As more regional collaboration starts to happen to ensure sufficient scale and breadth to compete, more capital will start to flow to the rest of the UK.
Much is being made of the transformational impact the Northern Powerhouse to the local economy which is attracting investment across the region, with obvious ‘hubs’ being Manchester, Leeds, Newcastle, Sheffield and Liverpool. There are now around 200,000 jobs in digital tech businesses across Manchester, Leeds, Newcastle, Sheffield, Liverpool and Hull and Northern tech businesses are recruiting the best talent straight out of universities in the region.
The Northern Powerhouse Investment Fund is by far and away the most active investor – it has been involved in around 10 fundraisings in Q2 raising over £7m. Other active investors locally include Deepbridge Capital, with multi-million pound investments in Zilico in Q1 ($19 million) and vTime ($7.5 million).
The Healthtech, Biotech and Fintech sectors are most attractive to investors with lots of overseas investors prepared to spend money on the quality startups coming out of the North. Already in 2018, there have been a number of significant cross-border tech deals, such as the £1bn acquisition of Leeds based Callcredit by a US business.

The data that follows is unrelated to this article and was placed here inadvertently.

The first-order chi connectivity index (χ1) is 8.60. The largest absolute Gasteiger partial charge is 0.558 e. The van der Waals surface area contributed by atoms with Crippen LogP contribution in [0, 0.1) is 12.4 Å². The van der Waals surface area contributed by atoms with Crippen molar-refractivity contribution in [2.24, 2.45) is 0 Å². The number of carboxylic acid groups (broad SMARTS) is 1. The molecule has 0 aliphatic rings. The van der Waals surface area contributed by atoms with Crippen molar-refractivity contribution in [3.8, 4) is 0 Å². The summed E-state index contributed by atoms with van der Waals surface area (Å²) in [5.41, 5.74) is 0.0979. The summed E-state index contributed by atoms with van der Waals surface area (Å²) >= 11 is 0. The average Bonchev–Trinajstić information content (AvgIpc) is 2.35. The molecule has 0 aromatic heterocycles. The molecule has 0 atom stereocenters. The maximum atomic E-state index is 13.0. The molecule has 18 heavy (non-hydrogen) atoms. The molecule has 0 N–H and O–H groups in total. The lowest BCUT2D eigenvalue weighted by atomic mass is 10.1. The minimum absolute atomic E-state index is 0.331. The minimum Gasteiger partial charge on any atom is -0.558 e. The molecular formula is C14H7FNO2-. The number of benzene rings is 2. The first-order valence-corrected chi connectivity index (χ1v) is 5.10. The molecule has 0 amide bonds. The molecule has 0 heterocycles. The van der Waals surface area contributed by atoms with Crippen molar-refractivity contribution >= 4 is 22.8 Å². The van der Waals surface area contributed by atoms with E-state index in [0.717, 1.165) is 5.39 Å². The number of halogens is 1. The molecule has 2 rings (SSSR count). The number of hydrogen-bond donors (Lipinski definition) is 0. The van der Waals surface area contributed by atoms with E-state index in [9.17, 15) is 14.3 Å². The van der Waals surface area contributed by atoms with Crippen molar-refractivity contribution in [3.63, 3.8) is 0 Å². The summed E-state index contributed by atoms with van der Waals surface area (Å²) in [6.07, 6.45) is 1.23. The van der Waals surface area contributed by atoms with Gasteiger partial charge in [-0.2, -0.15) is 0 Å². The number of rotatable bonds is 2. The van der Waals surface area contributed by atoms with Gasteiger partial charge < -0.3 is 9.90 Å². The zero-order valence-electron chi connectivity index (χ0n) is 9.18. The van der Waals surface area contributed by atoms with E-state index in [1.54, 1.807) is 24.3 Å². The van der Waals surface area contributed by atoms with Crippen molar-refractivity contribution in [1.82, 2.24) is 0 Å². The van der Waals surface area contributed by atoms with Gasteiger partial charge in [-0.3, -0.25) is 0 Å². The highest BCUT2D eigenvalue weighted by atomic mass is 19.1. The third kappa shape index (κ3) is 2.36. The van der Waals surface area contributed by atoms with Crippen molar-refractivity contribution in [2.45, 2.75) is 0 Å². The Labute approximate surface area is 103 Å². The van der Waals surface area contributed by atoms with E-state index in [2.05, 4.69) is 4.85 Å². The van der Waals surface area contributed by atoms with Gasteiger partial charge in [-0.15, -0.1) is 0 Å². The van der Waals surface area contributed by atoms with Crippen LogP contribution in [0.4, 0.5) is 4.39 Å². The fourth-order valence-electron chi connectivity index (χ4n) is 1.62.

The tech cluster is thriving with increasing levels of activity across the ecosystem. The number of new startups is high, fuelled and supported by an increasing variety of co-working spaces, accelerators and support programmes.
Capital is starting to flow tracking at about £1m per week of equity funding this year. This will only accelerate with the Midlands Engine Investment Fund, which was launched earlier this year, coming fully on stream.
Bruntwood’s investment in science park ‘Innovation Birmingham’ which supports emerging tech companies that have already raised more than £18m in equity finance, heralds an era of major expansion at the region’s leading digital and technology campus. There are also expansion plans for the Alpha Works co-working space, in a bid to support the city's growing number of startups and small businesses. This ramp up in activity is driving collaboration across the City.
Furthermore, the West Midlands Combined Authority (WMCA) is looking to make the region home to GovTech via it’s UrbanChallenge aimed at using technology to tackle social issues and to help improve public services.